Dundee Rep 5 stars When a bullied boy meets the strangest of girls in the woods at night, they are instantly drawn to each other. Yet, in Jack Thorne's stage adaptation of Swedish writer John Ajvide Lindqvist's novel and feature film, things are even more peculiar than mere adolescent awkwardness. While Oskar comes from a broken home where his mother gets by with a glass in her hand, his new neighbour Eli has her own dysfunctional relationship with an apparent father figure who brings her fresh blood. With a serial killer on the loose, Oskar and Eli eke out a quiet form of co-dependence while all about them is turmoil. Fans of Lindqvist's work will already know the outcome of Oskar and Eli's story, but John Tiffany's exquisitely realised production for the National Theatre of Scotland in association with Dundee Rep transcends its source to become a rich and beautiful theatrical experience that is by turns gripping and tender. The forest has long been a symbol of dark and dangerous awakenings, and is stunningly realised on Christine Jones' set that gives it the air of other-worldly fairytales. This is accentuated, both by Chahine Yavroyen's moody lighting and Olafur Arnalds' gorgeous music. Associate Director Steven Hoggett's impressionistic choreography too becomes as vital as some spell-binding technical wizardry. At the play's heart, however, is Tiffany's heroic cast of nine, led by a pair of heart-rending central performances by Martin Quinn and Rebecca Benson as Oskar and Eli. As Tiffany's final production for the NTS at least for the time being, this moving and haunting piece of work is the loveliest going away present he could have given.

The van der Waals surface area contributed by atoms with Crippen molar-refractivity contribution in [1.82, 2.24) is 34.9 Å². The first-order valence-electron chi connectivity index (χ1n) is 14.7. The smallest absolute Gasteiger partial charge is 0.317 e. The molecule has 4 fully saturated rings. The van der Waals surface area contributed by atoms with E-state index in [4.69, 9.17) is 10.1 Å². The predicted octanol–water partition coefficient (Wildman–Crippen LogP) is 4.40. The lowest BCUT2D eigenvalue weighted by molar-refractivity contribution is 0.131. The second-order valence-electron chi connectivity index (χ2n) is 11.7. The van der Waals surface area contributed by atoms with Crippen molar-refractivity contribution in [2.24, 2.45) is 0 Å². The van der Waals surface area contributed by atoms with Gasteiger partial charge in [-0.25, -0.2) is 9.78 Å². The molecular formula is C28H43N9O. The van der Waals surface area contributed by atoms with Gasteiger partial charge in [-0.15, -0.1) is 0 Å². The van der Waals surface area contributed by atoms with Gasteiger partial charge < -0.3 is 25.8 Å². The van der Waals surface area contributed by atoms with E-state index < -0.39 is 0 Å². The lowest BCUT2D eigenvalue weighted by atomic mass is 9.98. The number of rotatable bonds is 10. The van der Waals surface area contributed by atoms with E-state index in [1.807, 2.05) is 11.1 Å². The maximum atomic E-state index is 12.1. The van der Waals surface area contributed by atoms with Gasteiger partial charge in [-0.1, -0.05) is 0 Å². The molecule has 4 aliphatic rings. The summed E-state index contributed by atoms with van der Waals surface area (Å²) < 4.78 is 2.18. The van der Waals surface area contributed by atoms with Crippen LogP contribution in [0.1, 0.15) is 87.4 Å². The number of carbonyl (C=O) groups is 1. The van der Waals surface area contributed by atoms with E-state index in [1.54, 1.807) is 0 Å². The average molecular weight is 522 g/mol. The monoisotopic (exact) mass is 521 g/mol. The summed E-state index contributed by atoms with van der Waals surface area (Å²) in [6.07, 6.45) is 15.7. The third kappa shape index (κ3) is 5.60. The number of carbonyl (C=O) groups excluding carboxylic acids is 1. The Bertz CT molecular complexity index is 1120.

The Herald, June 10th 2013 ends